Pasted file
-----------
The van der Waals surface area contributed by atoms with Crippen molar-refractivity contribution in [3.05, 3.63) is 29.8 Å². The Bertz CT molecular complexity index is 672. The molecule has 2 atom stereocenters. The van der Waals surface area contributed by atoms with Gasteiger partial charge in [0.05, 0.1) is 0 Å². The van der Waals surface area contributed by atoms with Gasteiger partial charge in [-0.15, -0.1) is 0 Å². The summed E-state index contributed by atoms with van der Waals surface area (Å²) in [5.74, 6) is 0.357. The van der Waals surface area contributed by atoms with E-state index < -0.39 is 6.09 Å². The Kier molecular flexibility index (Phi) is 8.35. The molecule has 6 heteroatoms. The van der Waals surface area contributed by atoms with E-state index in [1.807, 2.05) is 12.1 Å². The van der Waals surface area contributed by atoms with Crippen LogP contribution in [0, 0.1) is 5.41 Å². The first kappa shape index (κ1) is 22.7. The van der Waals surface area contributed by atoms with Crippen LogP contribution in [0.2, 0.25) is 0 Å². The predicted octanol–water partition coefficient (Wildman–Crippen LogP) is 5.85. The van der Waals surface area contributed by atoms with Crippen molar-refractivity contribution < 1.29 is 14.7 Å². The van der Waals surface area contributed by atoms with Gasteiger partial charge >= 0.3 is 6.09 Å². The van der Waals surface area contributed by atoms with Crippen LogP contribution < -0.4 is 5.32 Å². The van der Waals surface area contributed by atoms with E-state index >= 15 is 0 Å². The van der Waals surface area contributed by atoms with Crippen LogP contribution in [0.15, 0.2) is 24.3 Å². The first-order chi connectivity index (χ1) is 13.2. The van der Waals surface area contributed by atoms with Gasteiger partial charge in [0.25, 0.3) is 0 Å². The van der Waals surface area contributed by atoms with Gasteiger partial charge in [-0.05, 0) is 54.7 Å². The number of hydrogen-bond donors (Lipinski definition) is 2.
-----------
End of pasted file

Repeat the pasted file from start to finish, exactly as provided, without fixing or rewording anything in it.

The van der Waals surface area contributed by atoms with Crippen molar-refractivity contribution in [3.05, 3.63) is 29.8 Å². The Bertz CT molecular complexity index is 672. The molecule has 2 atom stereocenters. The van der Waals surface area contributed by atoms with Gasteiger partial charge in [0.05, 0.1) is 0 Å². The van der Waals surface area contributed by atoms with Gasteiger partial charge in [-0.15, -0.1) is 0 Å². The summed E-state index contributed by atoms with van der Waals surface area (Å²) in [5.74, 6) is 0.357. The van der Waals surface area contributed by atoms with E-state index < -0.39 is 6.09 Å². The Kier molecular flexibility index (Phi) is 8.35. The molecule has 6 heteroatoms. The van der Waals surface area contributed by atoms with E-state index in [1.807, 2.05) is 12.1 Å². The van der Waals surface area contributed by atoms with Crippen LogP contribution in [0, 0.1) is 5.41 Å². The first kappa shape index (κ1) is 22.7. The van der Waals surface area contributed by atoms with Crippen LogP contribution in [0.2, 0.25) is 0 Å². The predicted octanol–water partition coefficient (Wildman–Crippen LogP) is 5.85. The van der Waals surface area contributed by atoms with Crippen molar-refractivity contribution < 1.29 is 14.7 Å². The van der Waals surface area contributed by atoms with Gasteiger partial charge >= 0.3 is 6.09 Å². The van der Waals surface area contributed by atoms with Crippen LogP contribution < -0.4 is 5.32 Å². The van der Waals surface area contributed by atoms with E-state index >= 15 is 0 Å². The van der Waals surface area contributed by atoms with Crippen LogP contribution in [0.15, 0.2) is 24.3 Å². The first-order chi connectivity index (χ1) is 13.2. The van der Waals surface area contributed by atoms with Gasteiger partial charge in [0.25, 0.3) is 0 Å². The van der Waals surface area contributed by atoms with Gasteiger partial charge in [-0.05, 0) is 54.7 Å². The number of hydrogen-bond donors (Lipinski definition) is 2.